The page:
Investigating associations between perceived parental alcohol-related messages and college student drinking

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Abstract

Objective: A debate remains regarding whether parents should teach their children harm-reduction tips for using alcohol while in college or whether they should maintain a zero-tolerance policy. Which type of alcohol-related communication parents should endorse is not empirically clear. The current study made use of a longitudinal measurement-burst design to examine this issue. Method: The sample consisted of 585 second-year students from a large university in the northeastern United States. Participants completed a baseline survey and 14 daily web-based surveys. Students were assessed for perceptions of parental alcohol-related messages and their own alcohol use. Multilevel models were estimated using HLM 6.04. Results: The data indicate that zero-tolerance messages appeared most protective against alcohol use and consequences. Harm-reduction messages were most risky, even when compared with mixed messages or the absence of a message. Conclusions: Findings indicate that a zero-tolerance approach was associated with safer outcomes than other messages, even if students were already using alcohol.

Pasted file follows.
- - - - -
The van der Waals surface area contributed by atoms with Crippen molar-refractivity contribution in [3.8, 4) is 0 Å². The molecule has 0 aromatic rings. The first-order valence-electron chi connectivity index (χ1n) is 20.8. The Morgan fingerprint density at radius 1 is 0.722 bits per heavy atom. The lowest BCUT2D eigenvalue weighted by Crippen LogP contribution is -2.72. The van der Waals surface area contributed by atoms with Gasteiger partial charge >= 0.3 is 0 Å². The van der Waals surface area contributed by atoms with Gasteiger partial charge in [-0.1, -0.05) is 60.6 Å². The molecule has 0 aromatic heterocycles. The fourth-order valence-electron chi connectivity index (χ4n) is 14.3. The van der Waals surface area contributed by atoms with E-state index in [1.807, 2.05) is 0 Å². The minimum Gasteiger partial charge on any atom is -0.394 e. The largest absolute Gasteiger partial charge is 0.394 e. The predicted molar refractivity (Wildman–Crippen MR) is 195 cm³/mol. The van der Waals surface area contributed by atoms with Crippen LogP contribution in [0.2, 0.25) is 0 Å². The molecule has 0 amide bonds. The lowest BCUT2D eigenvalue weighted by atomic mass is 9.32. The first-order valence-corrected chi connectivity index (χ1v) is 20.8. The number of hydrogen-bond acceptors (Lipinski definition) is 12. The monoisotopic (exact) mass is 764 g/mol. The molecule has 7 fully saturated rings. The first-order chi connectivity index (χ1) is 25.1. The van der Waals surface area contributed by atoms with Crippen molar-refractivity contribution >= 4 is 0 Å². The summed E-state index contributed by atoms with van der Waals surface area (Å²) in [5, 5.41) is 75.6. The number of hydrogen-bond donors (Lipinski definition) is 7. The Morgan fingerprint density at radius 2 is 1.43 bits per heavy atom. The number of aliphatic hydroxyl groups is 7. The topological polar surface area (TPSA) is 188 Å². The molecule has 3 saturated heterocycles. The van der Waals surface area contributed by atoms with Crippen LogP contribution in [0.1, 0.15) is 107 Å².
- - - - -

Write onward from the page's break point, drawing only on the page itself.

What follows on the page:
Original languageEnglish (US)
Pages (from-to)71-79
Number of pages9
JournalJournal of studies on alcohol and drugs
Volume73
Issue number1
DOIs
Publication statusPublished - Jan 2012

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All Science Journal Classification (ASJC) codes

  • Health(social science)
  • Toxicology
  • Psychiatry and Mental health

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